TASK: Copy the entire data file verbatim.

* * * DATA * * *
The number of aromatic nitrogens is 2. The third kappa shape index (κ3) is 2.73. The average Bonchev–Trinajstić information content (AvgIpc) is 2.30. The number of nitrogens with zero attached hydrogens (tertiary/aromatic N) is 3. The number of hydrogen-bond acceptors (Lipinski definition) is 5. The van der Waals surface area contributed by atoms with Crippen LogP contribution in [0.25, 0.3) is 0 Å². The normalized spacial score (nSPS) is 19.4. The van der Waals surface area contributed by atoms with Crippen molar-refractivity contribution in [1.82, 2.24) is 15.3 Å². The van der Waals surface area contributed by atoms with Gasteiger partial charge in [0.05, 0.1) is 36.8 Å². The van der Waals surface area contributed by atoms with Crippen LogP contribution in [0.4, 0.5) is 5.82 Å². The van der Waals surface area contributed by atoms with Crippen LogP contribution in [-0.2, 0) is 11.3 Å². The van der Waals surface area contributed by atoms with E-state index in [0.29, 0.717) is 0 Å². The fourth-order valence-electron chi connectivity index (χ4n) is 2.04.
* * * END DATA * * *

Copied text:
The number of aromatic nitrogens is 2. The third kappa shape index (κ3) is 2.73. The average Bonchev–Trinajstić information content (AvgIpc) is 2.30. The number of nitrogens with zero attached hydrogens (tertiary/aromatic N) is 3. The number of hydrogen-bond acceptors (Lipinski definition) is 5. The van der Waals surface area contributed by atoms with Crippen LogP contribution in [0.25, 0.3) is 0 Å². The normalized spacial score (nSPS) is 19.4. The van der Waals surface area contributed by atoms with Crippen molar-refractivity contribution in [1.82, 2.24) is 15.3 Å². The van der Waals surface area contributed by atoms with Gasteiger partial charge in [0.05, 0.1) is 36.8 Å². The van der Waals surface area contributed by atoms with Crippen LogP contribution in [0.4, 0.5) is 5.82 Å². The van der Waals surface area contributed by atoms with Crippen LogP contribution in [-0.2, 0) is 11.3 Å². The van der Waals surface area contributed by atoms with E-state index in [0.29, 0.717) is 0 Å². The fourth-order valence-electron chi connectivity index (χ4n) is 2.04.